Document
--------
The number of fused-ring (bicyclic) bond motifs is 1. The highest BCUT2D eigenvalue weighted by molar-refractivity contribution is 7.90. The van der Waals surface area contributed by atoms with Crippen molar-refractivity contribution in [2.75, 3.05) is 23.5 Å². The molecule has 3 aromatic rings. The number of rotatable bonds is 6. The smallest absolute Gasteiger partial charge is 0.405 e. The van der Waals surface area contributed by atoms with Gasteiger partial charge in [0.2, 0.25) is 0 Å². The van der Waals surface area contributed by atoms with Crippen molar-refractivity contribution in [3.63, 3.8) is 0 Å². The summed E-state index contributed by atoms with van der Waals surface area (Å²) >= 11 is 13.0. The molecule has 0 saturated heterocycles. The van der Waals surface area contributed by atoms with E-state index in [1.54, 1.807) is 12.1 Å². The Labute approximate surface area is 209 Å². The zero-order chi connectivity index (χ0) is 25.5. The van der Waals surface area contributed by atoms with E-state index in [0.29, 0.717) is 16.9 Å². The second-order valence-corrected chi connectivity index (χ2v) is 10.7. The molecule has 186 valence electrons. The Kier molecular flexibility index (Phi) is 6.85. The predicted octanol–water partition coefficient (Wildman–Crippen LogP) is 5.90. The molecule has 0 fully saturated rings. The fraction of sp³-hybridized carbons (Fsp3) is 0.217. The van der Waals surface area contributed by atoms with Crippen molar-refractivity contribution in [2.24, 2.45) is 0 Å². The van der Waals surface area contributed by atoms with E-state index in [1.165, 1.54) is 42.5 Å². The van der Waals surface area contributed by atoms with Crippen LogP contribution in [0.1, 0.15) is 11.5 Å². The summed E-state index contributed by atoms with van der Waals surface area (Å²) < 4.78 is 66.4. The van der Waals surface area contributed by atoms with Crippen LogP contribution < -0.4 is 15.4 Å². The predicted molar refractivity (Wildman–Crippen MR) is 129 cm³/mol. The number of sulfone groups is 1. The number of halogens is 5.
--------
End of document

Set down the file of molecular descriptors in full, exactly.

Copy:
The number of fused-ring (bicyclic) bond motifs is 1. The highest BCUT2D eigenvalue weighted by molar-refractivity contribution is 7.90. The van der Waals surface area contributed by atoms with Crippen molar-refractivity contribution in [2.75, 3.05) is 23.5 Å². The molecule has 3 aromatic rings. The number of rotatable bonds is 6. The smallest absolute Gasteiger partial charge is 0.405 e. The van der Waals surface area contributed by atoms with Gasteiger partial charge in [0.2, 0.25) is 0 Å². The van der Waals surface area contributed by atoms with Crippen molar-refractivity contribution in [3.63, 3.8) is 0 Å². The summed E-state index contributed by atoms with van der Waals surface area (Å²) >= 11 is 13.0. The molecule has 0 saturated heterocycles. The van der Waals surface area contributed by atoms with E-state index in [1.54, 1.807) is 12.1 Å². The Labute approximate surface area is 209 Å². The zero-order chi connectivity index (χ0) is 25.5. The van der Waals surface area contributed by atoms with E-state index in [0.29, 0.717) is 16.9 Å². The second-order valence-corrected chi connectivity index (χ2v) is 10.7. The molecule has 186 valence electrons. The Kier molecular flexibility index (Phi) is 6.85. The predicted octanol–water partition coefficient (Wildman–Crippen LogP) is 5.90. The molecule has 0 fully saturated rings. The fraction of sp³-hybridized carbons (Fsp3) is 0.217. The van der Waals surface area contributed by atoms with Crippen molar-refractivity contribution in [2.24, 2.45) is 0 Å². The van der Waals surface area contributed by atoms with E-state index in [1.165, 1.54) is 42.5 Å². The van der Waals surface area contributed by atoms with Crippen LogP contribution in [0.1, 0.15) is 11.5 Å². The summed E-state index contributed by atoms with van der Waals surface area (Å²) < 4.78 is 66.4. The van der Waals surface area contributed by atoms with Crippen LogP contribution < -0.4 is 15.4 Å². The predicted molar refractivity (Wildman–Crippen MR) is 129 cm³/mol. The number of sulfone groups is 1. The number of halogens is 5.